"Good bye, John. You've asked me what I thought you should do. I've told you. You either abide by my wishes or you don't. I'm not going to sit here and talk about the meaning of life or anything else with you. We had one day of our lives, we made a child out of that day, that's all."
"Yeah, sure," he said, stepping outside. She hadn't made it sound like that was all at first, though. She'd made it sound like maybe she'd hoped he'd look for them. Was that why she was mad now? Had she not married someone until a couple of years ago, thinking maybe he would?
There was putting way more stock into what she could possibly think about him.
Claire watched from behind the drapes as he pulled off the driveway and drove away.
God, she couldn't believe he'd just shown up here. Sounding sincere about his condolences about Stu. She had no idea Shooterz had been hired to play for Shermer Days because since Melissa wasn't speaking to her she hadn't cared enough to find out about the various performers. She and Melissa had always enjoyed going previous years. Stu would come with sometimes, but usually he let Mother and daughter enjoy their music together. (Stu was a classical music guy, and while he tolerated other types of music he didn't enjoy the majority of music that contained words.)
She found Scotty in the den, closing the door behind her before she sat at her desk and picked up the phone.
'This is Alison. Leave a message.'
"Hi Alison, it's Claire." She sighed and Alison would probably hear the sigh. "You'll never guess who came by the house today to tell me that my daughter has spoken to him. Did you, uh, know he was in town? Call me when you get a chance. I have no real plans today. Bye."
She hung up, disappointed to get voicemail. It was Saturday, though, after the Fourth. For all she knew Alison and Andy were at the Dells for the weekend or something.
She grabbed her remote and turned the TV on, moving to the couch.
"Oh, Scotty," she said, touching the top of his head with her fingertips. "He's not going to listen to me, is he? He's going to be a like a bull in a China shop and just barrel through this without any thought of what his actions could do to her. Or to me. Or even to him. People start finding out he has a child."
Well, it didn't matter. She thought she'd done pretty well for the past seventeen years keeping her paternity under wraps.
She stumbled across the movie Grease and stopped there. A little singing and dancing should be good for her. And if she fell asleep? She wouldn't complain either. She hadn't slept real well since Melissa moved in with her parents. Moved in wasn't accurate, but she may as well be living there at this rate.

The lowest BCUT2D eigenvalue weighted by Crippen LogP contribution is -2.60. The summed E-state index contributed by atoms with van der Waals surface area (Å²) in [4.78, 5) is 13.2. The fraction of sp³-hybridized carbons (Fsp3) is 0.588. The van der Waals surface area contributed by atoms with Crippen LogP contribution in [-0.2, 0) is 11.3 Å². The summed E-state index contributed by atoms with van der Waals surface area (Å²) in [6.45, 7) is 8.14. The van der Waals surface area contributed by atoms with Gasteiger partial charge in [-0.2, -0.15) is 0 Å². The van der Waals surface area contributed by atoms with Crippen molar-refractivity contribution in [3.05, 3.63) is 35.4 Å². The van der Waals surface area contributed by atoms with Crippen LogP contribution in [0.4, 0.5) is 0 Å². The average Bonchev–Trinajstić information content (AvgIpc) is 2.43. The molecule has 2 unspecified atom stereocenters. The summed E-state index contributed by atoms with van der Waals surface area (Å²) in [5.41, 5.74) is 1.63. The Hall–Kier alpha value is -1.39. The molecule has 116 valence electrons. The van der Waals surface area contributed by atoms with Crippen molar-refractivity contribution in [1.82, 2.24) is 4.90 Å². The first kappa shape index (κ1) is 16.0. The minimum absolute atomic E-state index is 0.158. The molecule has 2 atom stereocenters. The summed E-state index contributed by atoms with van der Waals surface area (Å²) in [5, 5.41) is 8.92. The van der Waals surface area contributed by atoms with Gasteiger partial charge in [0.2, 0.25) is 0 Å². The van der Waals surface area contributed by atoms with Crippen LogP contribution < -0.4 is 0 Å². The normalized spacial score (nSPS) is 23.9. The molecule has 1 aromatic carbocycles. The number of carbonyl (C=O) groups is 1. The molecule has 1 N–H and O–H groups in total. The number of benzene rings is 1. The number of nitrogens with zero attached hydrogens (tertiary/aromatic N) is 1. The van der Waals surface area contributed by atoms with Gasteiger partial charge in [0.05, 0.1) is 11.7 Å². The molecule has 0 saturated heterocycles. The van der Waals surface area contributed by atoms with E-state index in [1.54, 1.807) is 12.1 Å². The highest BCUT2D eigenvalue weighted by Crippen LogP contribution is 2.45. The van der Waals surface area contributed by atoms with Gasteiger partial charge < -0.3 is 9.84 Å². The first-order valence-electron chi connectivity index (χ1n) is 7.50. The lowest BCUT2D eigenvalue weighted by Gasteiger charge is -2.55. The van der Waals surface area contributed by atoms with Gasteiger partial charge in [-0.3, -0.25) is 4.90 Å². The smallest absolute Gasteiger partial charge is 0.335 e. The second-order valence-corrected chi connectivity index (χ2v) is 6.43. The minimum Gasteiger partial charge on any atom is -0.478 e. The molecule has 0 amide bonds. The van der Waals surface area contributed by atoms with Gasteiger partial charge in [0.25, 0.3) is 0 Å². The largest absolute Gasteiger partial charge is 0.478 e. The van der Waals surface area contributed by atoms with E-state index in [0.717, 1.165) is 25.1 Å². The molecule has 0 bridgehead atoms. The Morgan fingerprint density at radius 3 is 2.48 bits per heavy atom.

Oddly, her parents hadn't asked Claire one question as to why their granddaughter wanted to stay there. Perhaps not so oddly given who her parents were.
She wondered what would have happened between Sandy and Danny if their summer night at the beach had resulted in a Melissa of their own. Would Sandy's parents have stayed? Would Danny have given her the time of day? Kenickie had come through in the end for Rizzo when he thought she was pregnant. Well, sort of. She'd told him it wasn't his, which had to have hurt.
"Too bad I couldn't have done that," she murmured to Scotty.
Of course, in her case, she couldnt have lied because there was no other guy but John who could have been the father. She certainly wasnt going to go out and have sex with someone else after realizing she was pregnant. So, when her father had wanted the information there really was no alternative for her but the truth. Anyone else would have denied having had sex with her, and while a pregnancy was bad enough for her reputation she didnt want it getting around she was accusing random guys of fathering her baby. That would have completely ruined her. Shed kind of taken pride in the fact no one could talk about her in that way.
And the one guy who could have? The one who her friends probably would have told her to stay away from because he'd blab to the entire student body that he'd had her? He hadn't told a soul that anything had happened between them. Well, he had, a few years later but in a way no one would know who he was talking about.
Except her, of course. She knew.
Story ©Susan Falk/APCKRFAN/PhantomRoses.com